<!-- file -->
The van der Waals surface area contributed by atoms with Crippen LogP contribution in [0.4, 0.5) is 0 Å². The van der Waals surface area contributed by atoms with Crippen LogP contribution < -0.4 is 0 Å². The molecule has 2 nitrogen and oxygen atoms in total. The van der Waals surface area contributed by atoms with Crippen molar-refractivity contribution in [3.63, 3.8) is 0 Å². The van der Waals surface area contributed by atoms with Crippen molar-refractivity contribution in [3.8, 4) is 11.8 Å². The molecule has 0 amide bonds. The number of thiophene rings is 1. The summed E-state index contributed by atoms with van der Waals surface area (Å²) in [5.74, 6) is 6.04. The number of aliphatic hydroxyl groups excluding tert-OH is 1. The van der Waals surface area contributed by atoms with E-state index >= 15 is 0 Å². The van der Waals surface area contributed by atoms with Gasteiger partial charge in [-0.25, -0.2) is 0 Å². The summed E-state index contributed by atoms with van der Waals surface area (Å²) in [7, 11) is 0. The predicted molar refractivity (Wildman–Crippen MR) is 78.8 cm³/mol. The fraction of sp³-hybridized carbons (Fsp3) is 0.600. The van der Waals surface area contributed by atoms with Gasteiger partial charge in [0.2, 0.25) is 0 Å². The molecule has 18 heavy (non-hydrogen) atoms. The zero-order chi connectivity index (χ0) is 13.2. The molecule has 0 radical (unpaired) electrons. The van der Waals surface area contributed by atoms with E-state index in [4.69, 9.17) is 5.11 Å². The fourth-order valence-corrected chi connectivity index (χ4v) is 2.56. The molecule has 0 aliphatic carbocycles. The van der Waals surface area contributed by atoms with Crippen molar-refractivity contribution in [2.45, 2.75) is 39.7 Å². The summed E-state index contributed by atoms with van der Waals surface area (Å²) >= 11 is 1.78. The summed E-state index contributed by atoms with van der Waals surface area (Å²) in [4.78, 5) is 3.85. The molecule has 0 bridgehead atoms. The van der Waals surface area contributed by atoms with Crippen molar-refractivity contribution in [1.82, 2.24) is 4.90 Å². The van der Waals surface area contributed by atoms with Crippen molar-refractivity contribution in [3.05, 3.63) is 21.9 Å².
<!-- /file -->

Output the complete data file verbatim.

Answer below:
The van der Waals surface area contributed by atoms with Crippen LogP contribution in [0.4, 0.5) is 0 Å². The van der Waals surface area contributed by atoms with Crippen LogP contribution < -0.4 is 0 Å². The molecule has 2 nitrogen and oxygen atoms in total. The van der Waals surface area contributed by atoms with Crippen molar-refractivity contribution in [3.63, 3.8) is 0 Å². The van der Waals surface area contributed by atoms with Crippen molar-refractivity contribution in [3.8, 4) is 11.8 Å². The molecule has 0 amide bonds. The number of thiophene rings is 1. The summed E-state index contributed by atoms with van der Waals surface area (Å²) in [5.74, 6) is 6.04. The number of aliphatic hydroxyl groups excluding tert-OH is 1. The van der Waals surface area contributed by atoms with E-state index >= 15 is 0 Å². The van der Waals surface area contributed by atoms with Gasteiger partial charge in [-0.25, -0.2) is 0 Å². The summed E-state index contributed by atoms with van der Waals surface area (Å²) in [7, 11) is 0. The predicted molar refractivity (Wildman–Crippen MR) is 78.8 cm³/mol. The fraction of sp³-hybridized carbons (Fsp3) is 0.600. The van der Waals surface area contributed by atoms with Gasteiger partial charge in [0.2, 0.25) is 0 Å². The molecule has 18 heavy (non-hydrogen) atoms. The zero-order chi connectivity index (χ0) is 13.2. The molecule has 0 radical (unpaired) electrons. The van der Waals surface area contributed by atoms with E-state index in [4.69, 9.17) is 5.11 Å². The fourth-order valence-corrected chi connectivity index (χ4v) is 2.56. The molecule has 0 aliphatic carbocycles. The van der Waals surface area contributed by atoms with Crippen molar-refractivity contribution in [2.45, 2.75) is 39.7 Å². The summed E-state index contributed by atoms with van der Waals surface area (Å²) >= 11 is 1.78. The summed E-state index contributed by atoms with van der Waals surface area (Å²) in [4.78, 5) is 3.85. The molecule has 0 bridgehead atoms. The van der Waals surface area contributed by atoms with Crippen molar-refractivity contribution in [1.82, 2.24) is 4.90 Å². The van der Waals surface area contributed by atoms with Crippen molar-refractivity contribution in [3.05, 3.63) is 21.9 Å².